Likewise, the principal should not be preventing Brooke from speaking out, Mendelsohn Aviv says. “If the school is telling her she cannot speak to the media and they are threatening her with punishment for her desire to air her grievances publicly, when she has a right to do that, I would say that is an illegitimate attempt to silence her, and I would think that it’s extremely intimidating.
“It sounds like this is discrimination, and also retribution, which is also an offence under the Ontario Human Rights Act,” she says.
The Ontario Human Rights Code considers that people who stand up for their rights are frequently subject to harassment and intimidation in an effort to silence them. If a person stands up, and there is retribution against them, that’s also a human rights violation, she explains.
In June 2012, legislators at Queen’s Park passed the Accepting Schools Act, anti-bullying legislation that includes explicit protections for queer youth. Mendelsohn Aviv says it’s the duty of schools to provide a safe and welcoming environment for students. “They must protect students from other students who may be bullying, and certainly from teachers or administrators if they are bullying. That is in the Education Act.
“And it’s hard to imagine a situation of greater vulnerability than a lesbian student in a homophobic environment, a young person dealing with an older person, a young person who had just lost a parent.”
When this Xtra reporter visited Brooke’s school Feb 26, Hickson refused to speak with her, forwarding all questions to the Windsor-Essex Catholic District School Board. This reporter returned Feb 27 to meet Brooke during her lunch break and take her photograph but was chased off the property by Hickson, who said, “You have to make an appointment.” Repeated calls to the school have not been returned.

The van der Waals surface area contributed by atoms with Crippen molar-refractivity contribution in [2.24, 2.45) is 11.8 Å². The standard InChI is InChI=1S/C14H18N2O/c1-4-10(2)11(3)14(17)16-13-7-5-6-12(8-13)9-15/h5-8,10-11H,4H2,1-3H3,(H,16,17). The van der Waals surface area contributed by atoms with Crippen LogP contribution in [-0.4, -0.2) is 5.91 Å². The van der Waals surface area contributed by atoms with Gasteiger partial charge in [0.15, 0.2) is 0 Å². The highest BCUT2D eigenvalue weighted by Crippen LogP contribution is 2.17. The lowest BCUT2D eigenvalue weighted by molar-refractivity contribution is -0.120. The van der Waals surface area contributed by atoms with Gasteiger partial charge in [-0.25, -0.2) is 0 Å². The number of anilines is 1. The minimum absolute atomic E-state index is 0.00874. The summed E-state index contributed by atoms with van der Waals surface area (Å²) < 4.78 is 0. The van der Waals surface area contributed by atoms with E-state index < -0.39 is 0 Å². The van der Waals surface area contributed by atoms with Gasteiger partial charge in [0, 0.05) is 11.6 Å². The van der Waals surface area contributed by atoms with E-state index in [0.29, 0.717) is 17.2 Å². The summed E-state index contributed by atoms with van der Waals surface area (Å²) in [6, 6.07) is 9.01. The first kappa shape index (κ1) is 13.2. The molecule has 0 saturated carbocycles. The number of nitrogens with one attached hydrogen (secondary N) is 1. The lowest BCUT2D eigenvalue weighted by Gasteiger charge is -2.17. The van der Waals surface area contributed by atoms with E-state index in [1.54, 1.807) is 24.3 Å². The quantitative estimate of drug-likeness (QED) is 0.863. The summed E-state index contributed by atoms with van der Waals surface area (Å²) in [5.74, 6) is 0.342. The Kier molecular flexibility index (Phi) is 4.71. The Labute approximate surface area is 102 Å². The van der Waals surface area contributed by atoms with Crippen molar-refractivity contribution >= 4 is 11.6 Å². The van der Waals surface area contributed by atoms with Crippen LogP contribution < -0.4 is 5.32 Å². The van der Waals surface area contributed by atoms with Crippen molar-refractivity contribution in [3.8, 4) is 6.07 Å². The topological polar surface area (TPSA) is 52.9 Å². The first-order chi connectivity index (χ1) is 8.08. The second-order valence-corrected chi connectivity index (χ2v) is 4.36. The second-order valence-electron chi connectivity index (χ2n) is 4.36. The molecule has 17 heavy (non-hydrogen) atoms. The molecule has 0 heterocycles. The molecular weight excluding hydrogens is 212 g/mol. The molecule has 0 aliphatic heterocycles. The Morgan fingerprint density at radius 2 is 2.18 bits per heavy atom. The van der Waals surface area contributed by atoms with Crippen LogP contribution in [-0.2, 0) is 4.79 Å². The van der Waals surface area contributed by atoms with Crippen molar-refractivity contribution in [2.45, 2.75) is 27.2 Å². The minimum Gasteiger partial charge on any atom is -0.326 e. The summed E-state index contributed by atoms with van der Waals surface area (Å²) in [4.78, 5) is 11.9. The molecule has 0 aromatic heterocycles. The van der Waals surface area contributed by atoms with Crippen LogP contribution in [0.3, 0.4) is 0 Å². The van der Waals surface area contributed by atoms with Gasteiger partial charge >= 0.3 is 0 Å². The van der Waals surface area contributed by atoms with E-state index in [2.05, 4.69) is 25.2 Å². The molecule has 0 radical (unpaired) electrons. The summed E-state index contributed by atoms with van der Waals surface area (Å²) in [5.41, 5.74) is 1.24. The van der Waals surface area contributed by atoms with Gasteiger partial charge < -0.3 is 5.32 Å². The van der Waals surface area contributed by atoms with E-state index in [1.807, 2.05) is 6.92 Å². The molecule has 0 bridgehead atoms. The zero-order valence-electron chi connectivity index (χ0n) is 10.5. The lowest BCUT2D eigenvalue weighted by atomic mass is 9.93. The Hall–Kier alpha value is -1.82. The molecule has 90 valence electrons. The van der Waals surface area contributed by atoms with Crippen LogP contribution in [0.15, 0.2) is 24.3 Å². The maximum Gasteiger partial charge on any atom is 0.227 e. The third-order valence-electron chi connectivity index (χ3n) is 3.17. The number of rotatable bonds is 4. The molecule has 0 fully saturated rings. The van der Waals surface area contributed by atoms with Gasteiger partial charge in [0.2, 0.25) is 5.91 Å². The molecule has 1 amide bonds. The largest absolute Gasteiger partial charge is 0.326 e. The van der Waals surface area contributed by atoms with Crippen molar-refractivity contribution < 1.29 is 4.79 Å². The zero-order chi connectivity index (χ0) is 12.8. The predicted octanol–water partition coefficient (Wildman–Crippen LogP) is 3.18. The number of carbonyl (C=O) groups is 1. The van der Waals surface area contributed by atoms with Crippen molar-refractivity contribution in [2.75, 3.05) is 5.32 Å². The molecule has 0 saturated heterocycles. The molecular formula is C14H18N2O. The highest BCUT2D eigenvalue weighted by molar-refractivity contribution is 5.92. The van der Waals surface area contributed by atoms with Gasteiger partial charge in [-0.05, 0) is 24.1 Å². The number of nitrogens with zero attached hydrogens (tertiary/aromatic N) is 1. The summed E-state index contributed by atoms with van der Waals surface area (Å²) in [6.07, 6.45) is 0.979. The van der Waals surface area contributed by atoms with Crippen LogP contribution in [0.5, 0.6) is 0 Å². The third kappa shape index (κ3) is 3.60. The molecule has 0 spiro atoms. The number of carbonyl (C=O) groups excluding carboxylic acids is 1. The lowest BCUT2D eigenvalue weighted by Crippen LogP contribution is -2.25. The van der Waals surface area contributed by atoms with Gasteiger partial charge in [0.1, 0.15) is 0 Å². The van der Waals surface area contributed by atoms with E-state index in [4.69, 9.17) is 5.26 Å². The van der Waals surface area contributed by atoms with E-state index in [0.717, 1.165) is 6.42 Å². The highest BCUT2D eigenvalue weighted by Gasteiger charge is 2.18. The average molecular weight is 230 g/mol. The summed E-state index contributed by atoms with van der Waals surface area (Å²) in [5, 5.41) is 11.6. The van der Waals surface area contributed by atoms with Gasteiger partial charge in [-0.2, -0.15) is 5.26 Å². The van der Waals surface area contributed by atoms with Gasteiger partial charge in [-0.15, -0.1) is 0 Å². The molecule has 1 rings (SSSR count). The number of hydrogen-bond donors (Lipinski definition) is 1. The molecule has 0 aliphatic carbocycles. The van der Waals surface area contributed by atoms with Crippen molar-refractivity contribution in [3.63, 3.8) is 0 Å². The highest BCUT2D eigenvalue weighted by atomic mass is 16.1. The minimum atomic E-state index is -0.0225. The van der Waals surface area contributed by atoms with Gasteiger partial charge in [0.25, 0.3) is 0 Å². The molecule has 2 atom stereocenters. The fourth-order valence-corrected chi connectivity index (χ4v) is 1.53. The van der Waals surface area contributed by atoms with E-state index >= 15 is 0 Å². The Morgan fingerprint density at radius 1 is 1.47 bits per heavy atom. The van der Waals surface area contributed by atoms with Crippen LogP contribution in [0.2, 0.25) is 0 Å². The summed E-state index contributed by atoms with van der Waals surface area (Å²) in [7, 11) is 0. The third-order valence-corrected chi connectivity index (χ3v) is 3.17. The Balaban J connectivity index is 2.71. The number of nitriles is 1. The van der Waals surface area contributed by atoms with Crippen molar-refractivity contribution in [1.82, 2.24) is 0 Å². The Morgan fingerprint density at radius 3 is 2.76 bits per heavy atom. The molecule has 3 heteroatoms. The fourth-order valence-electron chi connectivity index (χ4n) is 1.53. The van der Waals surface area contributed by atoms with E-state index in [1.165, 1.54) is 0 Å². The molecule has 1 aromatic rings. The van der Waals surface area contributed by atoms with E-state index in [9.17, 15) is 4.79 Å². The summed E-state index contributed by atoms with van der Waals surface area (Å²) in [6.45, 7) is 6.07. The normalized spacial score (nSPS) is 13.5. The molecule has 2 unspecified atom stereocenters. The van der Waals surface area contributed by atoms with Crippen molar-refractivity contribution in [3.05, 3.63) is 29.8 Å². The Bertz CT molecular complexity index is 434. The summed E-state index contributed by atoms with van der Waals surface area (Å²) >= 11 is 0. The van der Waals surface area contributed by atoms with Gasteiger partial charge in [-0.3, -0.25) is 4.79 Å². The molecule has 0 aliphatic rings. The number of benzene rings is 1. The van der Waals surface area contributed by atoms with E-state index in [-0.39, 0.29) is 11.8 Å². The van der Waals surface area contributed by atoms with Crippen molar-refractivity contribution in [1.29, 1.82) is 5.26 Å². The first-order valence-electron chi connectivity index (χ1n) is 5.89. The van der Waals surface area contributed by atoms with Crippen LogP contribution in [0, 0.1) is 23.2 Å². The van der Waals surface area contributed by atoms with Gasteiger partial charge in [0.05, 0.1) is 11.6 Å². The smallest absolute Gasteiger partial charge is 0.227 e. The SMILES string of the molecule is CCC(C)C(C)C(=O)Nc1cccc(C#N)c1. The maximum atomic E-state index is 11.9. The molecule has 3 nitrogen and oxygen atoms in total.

Xtra spoke to Mike Seguin, superintendent of student achievement at the Windsor Catholic District School Board. Seguin says the school provides sufficient resources for students. He declined to comment on the details of Brooke’s case.
Recently, he says, bullying has been top of mind for educators. “We do believe the schools handle these situations appropriately,” he says. “The first step should always be to trust the administration of the school.”
If students who are being bullied can’t get action at the school or board level, what then? “We have a process in place to deal with these matters . . . [Brooke] should just work with the school. I’m quite confident with the school. They are excellent.
“When we deal with situations, not everyone is happy all the time. We try our best.”
Seguin refused to comment on homophobic teachings, which Brooke and Dagenais say are woven into the curriculum taught at the school. “I won’t even talk about that. We try to help all kids, all the time.”
MPP Cheri DiNovo, who was instrumental in the passage of Ontario’s Accepting Schools Act last year, says a school system that accepts tax dollars must provide safety and security for all students. “That’s not just physical safety, but also psychological and emotional safety as well,” she says. “I call on every adult that surrounds her in that school system to stand up for her safety.
“Here we have a student in a publicly funded school that is not getting the support from her administration. She does not feel safe. Her concerns are not being addressed. Frankly, I think it’s disgusting that no [administrator] is standing up for her.”
DiNovo says it’s now the province’s job to ensure the act is enforced. Students shouldn’t have to face a legal battle to get the protection they deserve, she says. “[Education Minister] Liz Sandals herself should intervene. It’s sad we have to ask this of our students.”
Xtra contacted the ministry, but no one there has responded to a request for an interview. Instead, Sandals sent a statement.
“We take the safety of all students, parents, teachers and staff very seriously,” she states. “Bill 13 requires boards to provide supports for the bully, the bullied, and the bystander and requires principals to investigate all reports of bullying. It also requires school boards to have policies and procedures on bullying prevention and intervention.”
OA_show('Leaderboard - incontent article/blog');